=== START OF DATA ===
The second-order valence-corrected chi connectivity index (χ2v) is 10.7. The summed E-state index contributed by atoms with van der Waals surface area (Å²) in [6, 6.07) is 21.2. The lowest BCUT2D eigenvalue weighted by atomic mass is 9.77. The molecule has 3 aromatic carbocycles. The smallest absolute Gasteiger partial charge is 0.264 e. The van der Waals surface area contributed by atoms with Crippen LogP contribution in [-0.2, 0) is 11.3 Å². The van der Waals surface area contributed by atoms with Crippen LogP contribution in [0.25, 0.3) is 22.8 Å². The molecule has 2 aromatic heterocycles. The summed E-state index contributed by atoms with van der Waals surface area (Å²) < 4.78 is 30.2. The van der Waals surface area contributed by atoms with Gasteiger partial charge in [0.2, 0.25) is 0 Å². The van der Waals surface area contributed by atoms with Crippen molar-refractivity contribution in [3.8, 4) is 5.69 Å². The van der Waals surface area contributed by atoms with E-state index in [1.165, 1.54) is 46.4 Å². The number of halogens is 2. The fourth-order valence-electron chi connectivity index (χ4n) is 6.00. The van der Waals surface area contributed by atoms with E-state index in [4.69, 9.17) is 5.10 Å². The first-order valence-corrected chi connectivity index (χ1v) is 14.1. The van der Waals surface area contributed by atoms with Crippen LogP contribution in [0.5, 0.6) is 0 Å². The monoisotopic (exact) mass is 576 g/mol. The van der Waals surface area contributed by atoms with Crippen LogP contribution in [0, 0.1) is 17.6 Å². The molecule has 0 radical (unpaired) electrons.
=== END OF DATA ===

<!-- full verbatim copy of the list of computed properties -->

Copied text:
The second-order valence-corrected chi connectivity index (χ2v) is 10.7. The summed E-state index contributed by atoms with van der Waals surface area (Å²) in [6, 6.07) is 21.2. The lowest BCUT2D eigenvalue weighted by atomic mass is 9.77. The molecule has 3 aromatic carbocycles. The smallest absolute Gasteiger partial charge is 0.264 e. The van der Waals surface area contributed by atoms with Crippen LogP contribution in [-0.2, 0) is 11.3 Å². The van der Waals surface area contributed by atoms with Crippen LogP contribution in [0.25, 0.3) is 22.8 Å². The molecule has 2 aromatic heterocycles. The summed E-state index contributed by atoms with van der Waals surface area (Å²) < 4.78 is 30.2. The van der Waals surface area contributed by atoms with Gasteiger partial charge in [0.2, 0.25) is 0 Å². The van der Waals surface area contributed by atoms with Crippen molar-refractivity contribution in [3.8, 4) is 5.69 Å². The van der Waals surface area contributed by atoms with E-state index in [1.165, 1.54) is 46.4 Å². The number of halogens is 2. The fourth-order valence-electron chi connectivity index (χ4n) is 6.00. The van der Waals surface area contributed by atoms with E-state index in [4.69, 9.17) is 5.10 Å². The first-order valence-corrected chi connectivity index (χ1v) is 14.1. The van der Waals surface area contributed by atoms with Crippen LogP contribution in [0.5, 0.6) is 0 Å². The monoisotopic (exact) mass is 576 g/mol. The van der Waals surface area contributed by atoms with Crippen LogP contribution in [0, 0.1) is 17.6 Å². The molecule has 0 radical (unpaired) electrons.